Mechanical weight scale working principle:
Figure 1: Beam balance scale
A weighing scale is a device to measure weight or mass. The original form of a weighing scale consisted of a beam with a fulcrum at its center. To determine the mass of a certain object, a combination of reference weights was hung on one end of the beam while the unknown mass object was hung on the other end. For a better or precise work, the center beam balance is still one of the most accurate technologies available, and is commonly used for calibrating and measuring the mass of test weights.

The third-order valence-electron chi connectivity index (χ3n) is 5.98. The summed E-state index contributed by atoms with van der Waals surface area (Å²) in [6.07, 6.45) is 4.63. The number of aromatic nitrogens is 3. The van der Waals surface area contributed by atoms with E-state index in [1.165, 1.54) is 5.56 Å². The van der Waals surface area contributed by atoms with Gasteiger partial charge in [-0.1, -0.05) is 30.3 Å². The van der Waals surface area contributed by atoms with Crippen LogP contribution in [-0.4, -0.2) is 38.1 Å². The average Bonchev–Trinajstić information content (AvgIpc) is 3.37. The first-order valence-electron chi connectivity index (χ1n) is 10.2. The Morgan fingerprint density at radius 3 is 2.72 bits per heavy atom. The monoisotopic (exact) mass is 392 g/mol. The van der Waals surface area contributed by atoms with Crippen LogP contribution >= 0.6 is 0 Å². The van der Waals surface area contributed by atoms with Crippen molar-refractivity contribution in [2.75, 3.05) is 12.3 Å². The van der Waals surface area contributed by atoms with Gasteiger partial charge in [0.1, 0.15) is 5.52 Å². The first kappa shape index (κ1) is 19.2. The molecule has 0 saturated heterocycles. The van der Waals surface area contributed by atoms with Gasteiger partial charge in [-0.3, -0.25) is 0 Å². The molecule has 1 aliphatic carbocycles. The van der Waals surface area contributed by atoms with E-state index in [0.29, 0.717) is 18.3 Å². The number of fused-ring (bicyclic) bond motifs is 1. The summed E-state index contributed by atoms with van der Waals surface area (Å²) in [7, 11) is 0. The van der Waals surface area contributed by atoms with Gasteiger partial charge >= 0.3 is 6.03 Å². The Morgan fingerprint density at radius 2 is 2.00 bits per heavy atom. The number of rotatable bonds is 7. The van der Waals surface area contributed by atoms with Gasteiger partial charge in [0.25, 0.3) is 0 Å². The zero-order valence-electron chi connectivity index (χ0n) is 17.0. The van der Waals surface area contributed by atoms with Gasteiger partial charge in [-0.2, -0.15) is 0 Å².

An example of the working principle of weighing scale is a balance beam scale (Figure 1). The beam balance is a first order lever with fulcrum in the middle while two pans were at the end of each side of the beam balance. An object is placed on one of the pan, to make sure the beam is balance, the same amount of mass were put on the other end of the pan. When an object was place on one of the pan, a gravitational force will act on the pan, F=mg, which makes the pan goes downward because of the force exerted on the pan. And when the other end of the pan were added the same amount of force, F2, the pan with the object will rises and the beam will be balance because the exerted force have been equal. This is represented in the form of equation, F1 = F2 where F1 is the force exerted by the object and F2 is the force exerted to make the mass balance.